In Grade 5 “Mrs. Smith,” an art teacher by training, asked us to draw a picture about our vacation plans. I did the very best I could, but “Mrs.Smith” stood beside my desk laughing as she proclaimed: “Rub-a-dub-dub, three men in a tub!”
She couldn’t see that it was actually my Dad, my Mom and me in a rowboat at Pecks Pond. And she didn’t ask.
Later at home, I told my Mom about this incident with tears. She revealed that years before, one of my brother Jim’s teachers had actually crumbled up one of his pictures and “thrown it in the wastepaper basket.”
So I concluded that “Clemmers can’t draw” and left it at that.
Thirty-six years later, while training to be a spiritual director, I was introduced to art as prayer, or put another way, art as a right brain expression of spiritual experience. “It doesn’t matter whether you’re good at art or not,” our instructor claimed. “Let the colors and the design choose you.”
It was springtime and a small pot of purple bulbs sat on the coffee table as she spoke. Something cheered me about those crocuses; they spoke promise to my spirit. I also liked that there were three of them, reminding me of the Trinity. I picked up the crayons and placed those bulbs in the centre of the paper in front of me.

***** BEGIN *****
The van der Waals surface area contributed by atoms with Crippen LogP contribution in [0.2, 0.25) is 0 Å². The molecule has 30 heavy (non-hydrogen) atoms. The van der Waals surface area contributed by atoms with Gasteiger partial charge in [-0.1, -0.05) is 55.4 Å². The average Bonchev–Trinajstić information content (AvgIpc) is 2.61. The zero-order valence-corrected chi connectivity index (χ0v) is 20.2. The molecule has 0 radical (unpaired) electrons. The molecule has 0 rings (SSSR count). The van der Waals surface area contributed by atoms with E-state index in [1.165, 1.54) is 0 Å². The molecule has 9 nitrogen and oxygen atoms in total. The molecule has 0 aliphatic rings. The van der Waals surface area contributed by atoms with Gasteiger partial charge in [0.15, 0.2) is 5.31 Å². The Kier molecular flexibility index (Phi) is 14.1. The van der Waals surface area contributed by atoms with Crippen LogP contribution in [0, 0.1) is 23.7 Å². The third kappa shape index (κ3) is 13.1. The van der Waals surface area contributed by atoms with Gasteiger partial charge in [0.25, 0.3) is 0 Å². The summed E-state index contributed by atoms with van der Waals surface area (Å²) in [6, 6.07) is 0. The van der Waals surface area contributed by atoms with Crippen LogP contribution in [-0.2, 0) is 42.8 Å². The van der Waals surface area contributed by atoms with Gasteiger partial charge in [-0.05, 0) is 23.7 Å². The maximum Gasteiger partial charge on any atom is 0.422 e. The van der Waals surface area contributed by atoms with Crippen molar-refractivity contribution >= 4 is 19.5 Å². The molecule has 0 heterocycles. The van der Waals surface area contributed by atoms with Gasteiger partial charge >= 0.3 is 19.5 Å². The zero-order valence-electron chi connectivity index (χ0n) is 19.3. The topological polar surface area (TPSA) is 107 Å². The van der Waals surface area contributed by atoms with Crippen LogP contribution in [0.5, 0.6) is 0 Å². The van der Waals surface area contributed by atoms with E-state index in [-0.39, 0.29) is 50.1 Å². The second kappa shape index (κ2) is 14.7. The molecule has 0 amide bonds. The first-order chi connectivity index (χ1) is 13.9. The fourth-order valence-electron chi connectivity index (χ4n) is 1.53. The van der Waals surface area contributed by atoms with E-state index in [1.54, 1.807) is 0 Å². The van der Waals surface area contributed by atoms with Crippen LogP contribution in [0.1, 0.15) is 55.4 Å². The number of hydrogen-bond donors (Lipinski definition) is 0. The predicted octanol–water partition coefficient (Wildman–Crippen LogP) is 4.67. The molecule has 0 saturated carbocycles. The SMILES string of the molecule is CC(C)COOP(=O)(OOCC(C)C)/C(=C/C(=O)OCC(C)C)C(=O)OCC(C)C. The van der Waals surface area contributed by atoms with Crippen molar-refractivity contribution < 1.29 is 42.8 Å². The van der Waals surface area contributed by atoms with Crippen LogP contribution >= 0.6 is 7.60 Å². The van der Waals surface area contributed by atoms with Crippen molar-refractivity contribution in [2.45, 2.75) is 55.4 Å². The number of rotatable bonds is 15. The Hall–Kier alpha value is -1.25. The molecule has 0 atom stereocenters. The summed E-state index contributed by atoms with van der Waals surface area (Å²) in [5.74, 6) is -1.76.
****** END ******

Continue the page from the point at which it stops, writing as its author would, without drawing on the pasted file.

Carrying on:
I found myself drawing a rainbow of colour as a backdrop to the bulbs, incorporating shades both bright and dark. I sat there gazing at what I had created, filled with awe. I loved it! It made me happy! It reassured me.
I had come to that training retreat with heavy agenda on my mind. I had left my first pastoral role after nine years, was taking a self-financed sabbatical, and had not yet received a call to another church. The whole rainbow conveyed promise, yet that pot of bulbs in the foreground popped out at me as a particular bright hope. Might it signal my next call?
I framed that prayer art and hung it in my study at home. Months later I wrote: “It’s rooted; it’s flowering; it’s even Trinitarian. In retrospect it’s reassuring that out of a field of possibilities there was ‘one good thing’ for me – my second congregation, Waterloo North Mennonite Church.”
I also noted: “The colors are strong and bright. They are not tight quadrants but rather free swatches of strong color. I ‘make some of them up’ by blending. I don’t avoid the deep purples, or even a small streak of black. Penitence colours, growth colours and resting colours all blend together.”
I concluded with these words: “I love this drawing, the woman who made it, and the One who guided her mind and spirit.”
I now refer to this as my first defining piece of prayer art – drawing or colouring that expresses a spiritual struggle, hope or resolution. There have been many more in the twenty years since I got unstuck….
Questions for Reflection:
Have you ever understood your creative expression in art, music, dance, storytelling, writing,woodworking, quilting or other media as a form of prayer? As a right brain expression of spiritual experience? How do you respond to the possibility of seeing it that way?
Next week: Cousins